Recommendations

By Anders Martinsen, Head of ASEM LLL Hub Secretariat and Lam Le Huy, Director of SEAMEO CELLL

From 8-10 November 2016, the ASEM LLL Hub, together with SEAMEO CELLL held the ASEM LLL Hub Conference: Lifelong Learning and Resilience in Disaster Management – Asian and European Perspectives in Ho Chi Minh City, Vietnam. This contributed to the following research-informed recommendations in two main areas:

  1. Recommendations for how to implement lifelong learning as a key to promote resiliency in disaster management.
  2. Recommendations for how to strengthen network in, and among, countries which face disasters, and also involve more institutions related with disasters.

 

1.      HOW TO IMPLEMENT LIFELONG LEARNING AS KEY TO PROMOTE RESILIENCY IN LIFELONG LEARNING?

New strategies for how to implement lifelong learning as a key to promote resiliency in disaster management are met with a sense of urgency. In relation to such strategies it is important to remember two matters. The first of these is that you cannot easily change the traditional ways of doing things. The second matter is that not all processes of change and solutions are equally suitable for the different countries. Overall, this means that if you want to get a good result you often have to be careful in standardizing and accelerating the implementation. So with these considerations in mind what can be recommended in relation to the question about how to implement lifelong learning as a key to promote resiliency in disaster management:

  • Lifelong learning should focus on promoting and understanding of the causes of the risks that may lead to disasters. This focus should be included in curricula, as disaster preparedness will be more effective if be approached through schools and education institutions. Having said that, it is key factor that the double back is kept when learning respect for nature and science-based explanation to understand nature disasters.
  • The contextualization of resilience as learning can enable individuals, families, institutions, and communities to not just cope and/or adapt, but to transform the context they find themselves in that makes them vulnerable to the impacts of disasters.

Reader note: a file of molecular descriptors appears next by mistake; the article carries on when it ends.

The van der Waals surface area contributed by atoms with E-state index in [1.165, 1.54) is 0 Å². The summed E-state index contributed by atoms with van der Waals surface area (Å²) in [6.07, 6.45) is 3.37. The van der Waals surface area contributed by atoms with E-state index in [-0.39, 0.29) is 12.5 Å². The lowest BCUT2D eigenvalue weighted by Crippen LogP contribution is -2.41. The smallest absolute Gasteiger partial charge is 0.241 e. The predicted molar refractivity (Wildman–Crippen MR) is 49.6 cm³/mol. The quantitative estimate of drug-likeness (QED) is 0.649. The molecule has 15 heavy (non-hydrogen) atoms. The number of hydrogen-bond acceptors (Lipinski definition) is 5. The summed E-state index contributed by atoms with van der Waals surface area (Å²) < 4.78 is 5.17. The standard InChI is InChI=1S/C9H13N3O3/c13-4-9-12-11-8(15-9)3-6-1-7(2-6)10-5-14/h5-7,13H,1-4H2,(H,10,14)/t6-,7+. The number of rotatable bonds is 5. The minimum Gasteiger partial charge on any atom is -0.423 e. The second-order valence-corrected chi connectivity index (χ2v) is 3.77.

• Education for disaster should be crafted in a holistic way, and in a integrative setting, to include political, economic, cultural, international, and interpersonal aspects of the issue, as this will help people to understand the ‘why’ in disaster management.
  • Lifelong learning is important as it prepare citizens for permanent uncertainty, and as an enabler to seek a greater understanding of the factors which contribute and surround issues which they may have to contend with. This must happen with an inclusive approach.
  • It is important to implement disaster management through formal, informal, and non-formal education to cope, adapt, and eventually conduct transformation. At the same time, the role of formal, informal, and non-formal education providers should be recognised for disaster management trainings.
  • While focusing on promoting and understanding of the causes of the risks that may lead to disasters it is important that a focus is on fostering societal values which are of the core of cultures and so create resilience to unsettling change that is inevitable after disasters. Cultural-based resiliency is a key in making disaster management more sustainable.

 

2.      HOW TO STRENGTHEN NETWORK IN, AND AMONG, COUNTRIES WHICH FACE DISASTERS, AND ALSO AT THE SAME TIME EMPOWERING PEOPLE?

There are many initiatives and frameworks already existing in disaster management. What is needed now is to strengthen the network and knowledge sharing in, and among, countries when facing these disasters and at the same time empowering people. This can be done as fitness for purpose or fitness of purpose. The former is a matter of achieving goals and aims in an efficient and effective way, whereas the latter is explained as having the goals and aims reflecting the requirements/expectations of all stakeholders in an adequate way. At the same time resilience as learning can enable communities to transform the context they find themselves in that makes them vulnerable to the impacts of disasters. An approach to strengthen network and empower people could therefore be transformative fitness of purpose – meeting the expectations of all stakeholders with a focus on empowerment and the democratisation of the process. The following is recommended:

  • There is a need for more dialogue and strong collaboration between practitioners and researchers in the field of disaster management. Such dialogue can help the importance of case studies and, not least, help the implementation phase from idea to concept.
  • Stakeholders should work to equip communities and individuals with the tools and skills to interpret the ever-growing, increasingly available, and interrelated bodies of information, which will enable improvement in disaster management and hence the quality of life. At the same time, communities should be motivated,  through mindful, aware and attentive leaders’ decision, to learn through empowering themselves to share their knowledge in managing disasters (citizen science based lifelong learning). The equality of gender is important here, as women’s role in disaster management is important.
  • Roadmap on lifelong learning in disaster risk reduction is important. In that relation t is essential that programmes by individual countries be made known to others. Developing a roadmap of programmes/projects that SEAMEO will work on for the next 5 years with SEAMEO CELLL as overall coordinator in collaboration with ASEM and other relevant partners is an option.